With each small victory, you are one step closer to your goal.
"Perseverance is not a long race; it is many short races, one after another.“
And who doesn't love checking things off a list?
Breaking down your big goal into smaller pieces makes it feel like a series of mini victories—each one you cross off just adds to that sweet, sweet sense of accomplishment. ✅
2. Keep your eyes on the prize
Another critical trick I learned from the marathon runner is that there's an important visual aspect to maintaining motivation.
"Keep your eyes on the prize" is not just a popular saying—it's science.
In a study by Dr. Emily Balcetis, people who had a visual representation of their goal reached it faster and with less effort.
When you can see your goal, it's easier to work towards it.
To the runners, it was the red shorts they'd focus on.
For me, it was saving up for a family trip to Disney.
I knew I wanted to take my kids hop on the Hogwarts Express and enjoy Mickey-shaped waffles, so I found a picture of us all there a few years ago and put it where I'd see it every day.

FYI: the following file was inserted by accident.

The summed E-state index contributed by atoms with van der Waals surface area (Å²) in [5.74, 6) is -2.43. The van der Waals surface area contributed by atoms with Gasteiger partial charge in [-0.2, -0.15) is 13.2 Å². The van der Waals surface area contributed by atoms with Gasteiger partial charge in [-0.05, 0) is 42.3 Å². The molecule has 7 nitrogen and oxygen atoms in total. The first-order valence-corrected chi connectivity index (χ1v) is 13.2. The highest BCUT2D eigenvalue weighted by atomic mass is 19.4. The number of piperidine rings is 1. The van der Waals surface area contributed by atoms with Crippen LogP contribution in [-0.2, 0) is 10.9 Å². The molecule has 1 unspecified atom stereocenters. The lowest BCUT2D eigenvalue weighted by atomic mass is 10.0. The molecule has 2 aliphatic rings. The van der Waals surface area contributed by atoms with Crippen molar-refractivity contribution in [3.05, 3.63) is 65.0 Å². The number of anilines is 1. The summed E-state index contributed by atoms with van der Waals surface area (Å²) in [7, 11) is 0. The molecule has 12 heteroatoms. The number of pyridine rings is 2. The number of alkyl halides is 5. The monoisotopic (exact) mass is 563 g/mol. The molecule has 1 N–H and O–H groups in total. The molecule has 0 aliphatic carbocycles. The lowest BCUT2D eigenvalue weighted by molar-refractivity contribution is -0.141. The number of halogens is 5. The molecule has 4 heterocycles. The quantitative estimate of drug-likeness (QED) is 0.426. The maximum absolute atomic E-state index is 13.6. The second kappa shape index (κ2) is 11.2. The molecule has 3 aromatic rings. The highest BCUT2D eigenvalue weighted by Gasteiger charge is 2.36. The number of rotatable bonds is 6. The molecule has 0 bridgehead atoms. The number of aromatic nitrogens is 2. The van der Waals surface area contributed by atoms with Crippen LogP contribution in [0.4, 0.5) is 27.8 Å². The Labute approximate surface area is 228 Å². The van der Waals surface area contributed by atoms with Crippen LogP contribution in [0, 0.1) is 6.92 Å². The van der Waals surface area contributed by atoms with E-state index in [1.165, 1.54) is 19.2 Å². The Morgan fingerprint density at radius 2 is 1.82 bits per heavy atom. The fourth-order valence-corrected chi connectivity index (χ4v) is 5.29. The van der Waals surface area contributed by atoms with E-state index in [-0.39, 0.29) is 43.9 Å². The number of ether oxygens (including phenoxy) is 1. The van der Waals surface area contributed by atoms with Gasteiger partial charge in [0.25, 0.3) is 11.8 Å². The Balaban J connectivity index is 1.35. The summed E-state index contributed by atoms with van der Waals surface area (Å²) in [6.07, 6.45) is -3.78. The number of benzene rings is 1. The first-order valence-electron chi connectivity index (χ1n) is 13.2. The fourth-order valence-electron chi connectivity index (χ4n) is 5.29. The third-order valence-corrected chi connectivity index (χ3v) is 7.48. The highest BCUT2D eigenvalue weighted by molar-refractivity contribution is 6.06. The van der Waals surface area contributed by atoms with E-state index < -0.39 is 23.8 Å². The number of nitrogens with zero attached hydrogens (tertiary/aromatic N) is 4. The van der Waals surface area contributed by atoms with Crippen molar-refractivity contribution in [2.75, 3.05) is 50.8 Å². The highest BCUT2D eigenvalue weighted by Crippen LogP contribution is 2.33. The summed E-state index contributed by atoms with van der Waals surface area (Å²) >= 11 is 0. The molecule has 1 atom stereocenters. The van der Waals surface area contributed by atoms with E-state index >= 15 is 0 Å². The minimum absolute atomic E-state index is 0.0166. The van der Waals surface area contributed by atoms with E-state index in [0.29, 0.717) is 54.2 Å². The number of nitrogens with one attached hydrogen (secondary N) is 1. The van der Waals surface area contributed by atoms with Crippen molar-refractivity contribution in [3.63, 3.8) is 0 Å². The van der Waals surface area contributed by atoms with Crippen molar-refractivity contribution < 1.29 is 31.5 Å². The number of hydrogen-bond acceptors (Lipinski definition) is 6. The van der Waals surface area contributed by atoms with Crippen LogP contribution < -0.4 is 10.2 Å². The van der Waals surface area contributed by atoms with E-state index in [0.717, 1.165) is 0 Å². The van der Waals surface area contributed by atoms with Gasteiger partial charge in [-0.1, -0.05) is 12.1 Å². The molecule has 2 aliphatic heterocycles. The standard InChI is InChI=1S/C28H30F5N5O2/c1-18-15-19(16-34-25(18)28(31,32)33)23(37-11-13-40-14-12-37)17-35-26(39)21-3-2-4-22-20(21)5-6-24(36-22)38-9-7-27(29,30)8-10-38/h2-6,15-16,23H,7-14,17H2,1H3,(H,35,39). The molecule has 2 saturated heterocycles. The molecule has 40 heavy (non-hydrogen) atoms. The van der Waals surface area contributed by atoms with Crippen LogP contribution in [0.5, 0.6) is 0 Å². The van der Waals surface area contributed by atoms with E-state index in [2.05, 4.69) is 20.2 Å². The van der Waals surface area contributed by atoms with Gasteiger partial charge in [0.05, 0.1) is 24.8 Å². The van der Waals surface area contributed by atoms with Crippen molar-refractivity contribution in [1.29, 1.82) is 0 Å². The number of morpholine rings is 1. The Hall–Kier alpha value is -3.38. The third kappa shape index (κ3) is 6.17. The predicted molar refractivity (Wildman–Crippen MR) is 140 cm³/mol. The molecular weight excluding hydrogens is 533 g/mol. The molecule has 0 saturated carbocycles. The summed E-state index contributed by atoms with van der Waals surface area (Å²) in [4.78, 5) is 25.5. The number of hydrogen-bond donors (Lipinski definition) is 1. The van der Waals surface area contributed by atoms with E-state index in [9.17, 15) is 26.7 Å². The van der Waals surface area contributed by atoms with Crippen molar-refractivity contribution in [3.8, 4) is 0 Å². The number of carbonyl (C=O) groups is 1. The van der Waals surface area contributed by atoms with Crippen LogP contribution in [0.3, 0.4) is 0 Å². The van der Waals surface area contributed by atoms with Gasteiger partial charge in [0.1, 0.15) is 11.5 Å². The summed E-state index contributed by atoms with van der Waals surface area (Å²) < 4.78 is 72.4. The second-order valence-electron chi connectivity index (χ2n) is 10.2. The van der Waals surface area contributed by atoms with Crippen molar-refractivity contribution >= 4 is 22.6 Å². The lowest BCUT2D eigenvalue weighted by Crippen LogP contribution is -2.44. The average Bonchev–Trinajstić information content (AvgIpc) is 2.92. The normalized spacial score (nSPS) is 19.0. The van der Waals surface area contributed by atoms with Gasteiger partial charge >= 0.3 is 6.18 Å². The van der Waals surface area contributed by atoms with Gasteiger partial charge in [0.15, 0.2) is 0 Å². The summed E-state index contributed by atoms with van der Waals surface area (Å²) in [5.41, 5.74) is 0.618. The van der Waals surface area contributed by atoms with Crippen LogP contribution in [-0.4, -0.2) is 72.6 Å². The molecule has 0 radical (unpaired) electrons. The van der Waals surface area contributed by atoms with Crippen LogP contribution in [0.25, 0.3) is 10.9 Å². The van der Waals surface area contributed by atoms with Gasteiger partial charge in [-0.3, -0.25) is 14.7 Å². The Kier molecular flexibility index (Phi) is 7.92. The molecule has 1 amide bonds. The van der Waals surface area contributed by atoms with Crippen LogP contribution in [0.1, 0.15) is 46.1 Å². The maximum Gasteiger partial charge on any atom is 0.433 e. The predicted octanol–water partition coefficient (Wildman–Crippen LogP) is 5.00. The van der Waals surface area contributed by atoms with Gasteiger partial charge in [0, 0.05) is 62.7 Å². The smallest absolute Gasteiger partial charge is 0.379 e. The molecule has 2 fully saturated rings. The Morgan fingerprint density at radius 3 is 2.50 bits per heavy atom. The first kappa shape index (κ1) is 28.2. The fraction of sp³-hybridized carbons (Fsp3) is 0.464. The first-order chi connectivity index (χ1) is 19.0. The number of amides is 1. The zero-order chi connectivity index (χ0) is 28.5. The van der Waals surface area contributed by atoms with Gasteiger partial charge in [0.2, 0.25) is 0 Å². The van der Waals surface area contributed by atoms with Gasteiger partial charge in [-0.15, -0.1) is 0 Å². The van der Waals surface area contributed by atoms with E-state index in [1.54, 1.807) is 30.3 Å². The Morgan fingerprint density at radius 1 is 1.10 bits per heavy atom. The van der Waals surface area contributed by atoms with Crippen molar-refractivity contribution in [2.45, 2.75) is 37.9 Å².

This way, I was always reminded of the reason I was withstanding the disrespect—to have a blast with my loved ones.
I'd tell my friends, "This week, I paid for the plane tickets. Next week, I'm paying for the hotel."
Keeping that picture of my family where I could see it everyday gave me a clear purpose, driving me to keep going and finally achieve my goal.
The finish line
After my month of reflection was over, I made the tough call to leave the toxic job.